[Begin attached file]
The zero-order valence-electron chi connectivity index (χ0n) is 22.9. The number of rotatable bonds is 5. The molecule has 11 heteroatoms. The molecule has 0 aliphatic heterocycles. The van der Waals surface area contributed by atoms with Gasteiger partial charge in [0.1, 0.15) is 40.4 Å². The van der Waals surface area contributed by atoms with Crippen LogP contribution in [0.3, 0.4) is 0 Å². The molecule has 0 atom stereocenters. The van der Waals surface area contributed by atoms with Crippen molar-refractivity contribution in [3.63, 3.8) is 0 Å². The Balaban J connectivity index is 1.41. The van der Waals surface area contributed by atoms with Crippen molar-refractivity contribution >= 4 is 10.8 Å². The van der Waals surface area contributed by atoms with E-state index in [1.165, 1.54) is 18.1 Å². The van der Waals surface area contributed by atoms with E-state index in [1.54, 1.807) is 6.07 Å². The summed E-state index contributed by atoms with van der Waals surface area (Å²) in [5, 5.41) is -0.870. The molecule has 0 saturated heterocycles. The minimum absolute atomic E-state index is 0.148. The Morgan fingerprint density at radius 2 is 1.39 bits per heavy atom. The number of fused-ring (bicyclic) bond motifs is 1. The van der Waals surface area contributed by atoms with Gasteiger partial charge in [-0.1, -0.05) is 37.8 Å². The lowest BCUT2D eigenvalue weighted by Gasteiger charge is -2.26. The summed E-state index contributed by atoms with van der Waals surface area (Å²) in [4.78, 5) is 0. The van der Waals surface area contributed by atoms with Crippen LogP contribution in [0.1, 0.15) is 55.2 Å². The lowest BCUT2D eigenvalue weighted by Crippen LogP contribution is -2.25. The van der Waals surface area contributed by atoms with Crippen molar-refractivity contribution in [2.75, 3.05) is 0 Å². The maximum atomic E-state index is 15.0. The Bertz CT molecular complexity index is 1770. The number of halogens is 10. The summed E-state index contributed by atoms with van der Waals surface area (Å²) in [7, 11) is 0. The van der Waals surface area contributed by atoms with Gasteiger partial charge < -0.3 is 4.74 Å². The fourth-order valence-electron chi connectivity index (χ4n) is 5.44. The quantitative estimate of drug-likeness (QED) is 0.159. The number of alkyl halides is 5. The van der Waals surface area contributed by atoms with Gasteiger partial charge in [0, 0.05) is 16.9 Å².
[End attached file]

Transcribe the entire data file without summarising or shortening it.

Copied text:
The zero-order valence-electron chi connectivity index (χ0n) is 22.9. The number of rotatable bonds is 5. The molecule has 11 heteroatoms. The molecule has 0 aliphatic heterocycles. The van der Waals surface area contributed by atoms with Gasteiger partial charge in [0.1, 0.15) is 40.4 Å². The van der Waals surface area contributed by atoms with Crippen LogP contribution in [0.3, 0.4) is 0 Å². The molecule has 0 atom stereocenters. The van der Waals surface area contributed by atoms with Crippen molar-refractivity contribution in [3.63, 3.8) is 0 Å². The Balaban J connectivity index is 1.41. The van der Waals surface area contributed by atoms with Crippen molar-refractivity contribution >= 4 is 10.8 Å². The van der Waals surface area contributed by atoms with E-state index in [1.165, 1.54) is 18.1 Å². The van der Waals surface area contributed by atoms with E-state index in [1.54, 1.807) is 6.07 Å². The summed E-state index contributed by atoms with van der Waals surface area (Å²) in [5, 5.41) is -0.870. The molecule has 0 saturated heterocycles. The minimum absolute atomic E-state index is 0.148. The Morgan fingerprint density at radius 2 is 1.39 bits per heavy atom. The number of fused-ring (bicyclic) bond motifs is 1. The van der Waals surface area contributed by atoms with Gasteiger partial charge in [-0.1, -0.05) is 37.8 Å². The lowest BCUT2D eigenvalue weighted by Gasteiger charge is -2.26. The summed E-state index contributed by atoms with van der Waals surface area (Å²) in [4.78, 5) is 0. The van der Waals surface area contributed by atoms with Crippen LogP contribution in [0.1, 0.15) is 55.2 Å². The lowest BCUT2D eigenvalue weighted by Crippen LogP contribution is -2.25. The van der Waals surface area contributed by atoms with Crippen molar-refractivity contribution in [2.75, 3.05) is 0 Å². The maximum atomic E-state index is 15.0. The Bertz CT molecular complexity index is 1770. The number of halogens is 10. The summed E-state index contributed by atoms with van der Waals surface area (Å²) in [7, 11) is 0. The van der Waals surface area contributed by atoms with Gasteiger partial charge < -0.3 is 4.74 Å². The fourth-order valence-electron chi connectivity index (χ4n) is 5.44. The quantitative estimate of drug-likeness (QED) is 0.159. The number of alkyl halides is 5. The van der Waals surface area contributed by atoms with Gasteiger partial charge in [0, 0.05) is 16.9 Å².